On this trip I was fortunate enough to be accompanied by one of my good friend’s who was kind enough to take a couple of days off her work to show me around. Born and raised in Beijing, educated at the famous Tsinghua University and an aspiring Chinese model/actress, I could not have been in any better company in this splendid city. Arriving on a hot and dry afternoon at my hotel, I spent the final hours of that day sightseeing in central Beijing, having been to look at Beihai Park, the Tian Tan (Temple of Heaven) and eating a scrumptious meal at the acclaimed Duck restaurant on 32 Qianmen Street, I eventually made my way through to Tiananmen Square.
Standing at the largest square in the in the world for the first time was just such a wonderful feeling. I immediately felt as if I was part of China’s history and not just Beijing’s history. It was a quite atmosphere to absorb. The weather was still fairly hot and there was a slight breeze coming in from the south. There were many families, tourists and residents’ alike taking an evening stroll, some taking photos, while others were just whiling away the time chatting amongst themselves. There were also quite a lot of children flying kites, taking advantage of that slight breeze I suppose.
However one thing I did notice which was somewhat difficult to avoid. As a rough estimate, there must have been about two hundred uniformed army and police personnel in the square (possibly more if one includes the non-uniformed ones). Some were marching in line, while others were just standing and watching the crowds. Were they anticipating for something to happen? Was this a routine procedure (or should I say a daily one?)? I did not know the answer to these questions. Nevertheless their presence was all the all a bizarre occurrence to me, as the only time I have seen such high number of police presence is at, say marches or public events (musical concerts and so on)- and here I was standing in Beijing on a perfectly normal and quiet summer’s evening. Every time I got my camera out to take a photo, it had always occurred at the back of my mind, “Is it safe?”, “Will they stop me from taking a photo?” It seems bad that I had these thoughts, but for some reason (I still cannot explain as to why), I always felt a bit fearful of seeing Chinese police. If I, as a foreigner felt this way, I can only imagine what a native Chinese person may feel like.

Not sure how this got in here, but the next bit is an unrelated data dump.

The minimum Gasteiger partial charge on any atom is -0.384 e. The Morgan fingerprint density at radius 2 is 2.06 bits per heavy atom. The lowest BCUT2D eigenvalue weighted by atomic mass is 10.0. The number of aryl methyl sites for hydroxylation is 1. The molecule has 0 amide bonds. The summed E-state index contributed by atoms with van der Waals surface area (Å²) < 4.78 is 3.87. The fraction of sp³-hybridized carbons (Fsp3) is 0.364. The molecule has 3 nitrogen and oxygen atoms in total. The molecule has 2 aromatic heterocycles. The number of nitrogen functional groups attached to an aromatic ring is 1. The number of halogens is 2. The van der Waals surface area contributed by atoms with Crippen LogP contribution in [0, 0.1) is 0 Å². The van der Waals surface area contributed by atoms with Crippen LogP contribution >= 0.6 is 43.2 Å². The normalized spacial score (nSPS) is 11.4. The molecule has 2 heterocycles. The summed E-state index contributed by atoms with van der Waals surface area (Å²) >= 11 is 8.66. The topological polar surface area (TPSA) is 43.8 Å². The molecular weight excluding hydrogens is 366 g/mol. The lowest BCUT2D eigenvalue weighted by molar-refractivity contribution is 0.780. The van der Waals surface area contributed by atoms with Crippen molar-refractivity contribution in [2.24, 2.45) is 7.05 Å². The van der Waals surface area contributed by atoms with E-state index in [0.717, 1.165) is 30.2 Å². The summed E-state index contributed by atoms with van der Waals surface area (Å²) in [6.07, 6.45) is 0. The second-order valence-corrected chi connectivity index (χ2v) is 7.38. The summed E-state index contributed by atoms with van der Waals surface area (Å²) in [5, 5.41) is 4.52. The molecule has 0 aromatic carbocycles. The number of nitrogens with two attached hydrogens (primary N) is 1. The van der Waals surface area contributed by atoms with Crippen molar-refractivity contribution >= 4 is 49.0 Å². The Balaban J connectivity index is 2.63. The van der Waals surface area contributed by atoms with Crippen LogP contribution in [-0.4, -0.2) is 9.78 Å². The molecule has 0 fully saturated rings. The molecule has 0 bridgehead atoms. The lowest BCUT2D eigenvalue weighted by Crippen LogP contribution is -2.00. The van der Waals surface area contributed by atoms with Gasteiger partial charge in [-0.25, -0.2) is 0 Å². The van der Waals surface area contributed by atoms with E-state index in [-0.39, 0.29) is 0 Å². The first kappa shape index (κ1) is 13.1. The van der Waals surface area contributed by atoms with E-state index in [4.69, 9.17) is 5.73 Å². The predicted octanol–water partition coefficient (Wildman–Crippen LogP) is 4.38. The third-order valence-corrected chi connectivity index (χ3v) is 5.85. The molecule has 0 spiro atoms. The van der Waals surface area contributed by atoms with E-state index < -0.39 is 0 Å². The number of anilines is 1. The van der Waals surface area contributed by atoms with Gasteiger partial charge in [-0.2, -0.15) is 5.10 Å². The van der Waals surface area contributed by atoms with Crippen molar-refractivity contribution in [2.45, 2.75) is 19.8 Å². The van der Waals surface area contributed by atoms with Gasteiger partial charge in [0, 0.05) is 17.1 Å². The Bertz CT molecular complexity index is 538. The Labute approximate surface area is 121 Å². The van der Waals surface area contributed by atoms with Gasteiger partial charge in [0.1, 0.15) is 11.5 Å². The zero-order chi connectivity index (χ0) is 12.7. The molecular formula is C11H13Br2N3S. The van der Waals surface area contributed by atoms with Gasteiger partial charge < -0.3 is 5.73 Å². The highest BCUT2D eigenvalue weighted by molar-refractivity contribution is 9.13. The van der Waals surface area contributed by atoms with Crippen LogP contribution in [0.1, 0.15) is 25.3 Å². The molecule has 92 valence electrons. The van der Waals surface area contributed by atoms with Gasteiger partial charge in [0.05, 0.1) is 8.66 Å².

Just then a group of about 10 soldiers where marching towards us. I took a chance and asked my friend to take a photo of me with the soldiers marching as a backdrop. She asked me to stand in front of a tree, and carefully placed the camera at an angle so that no one could tell that she was talking the photos of the soldiers as well.
My friend and I strolled our way to the south side of the square, and she was happily explaining to me the daily ceremony of raising (at sunrise) and lowering (at sunset) of the national flag by the guards, when I asked her a few questions; and I could not resist the opportunity. “Is this is way the tanks came in from on the 4th of June?”, “Do you remember what you were doing on that day?” Immediately I realized that I made a mistake of even asking her up front. Suddenly her smile disappeared, and she completely ignored my questions. “Is everything alright?” I asked, to which she replied with a simple nod with a straight facial expression before we changed the subject and carried on talking about other things. To this day, I do not understand what was going through her mind, and will probably never know why she ignored my questions. Interestingly, during my many years in China, I had come to realize that this was not just an isolated case, it was quite common for anyone to just suddenly go quiet and change the subject...would be interesting to know if anyone else (Chinese or non-Chinese) has had a similar experience.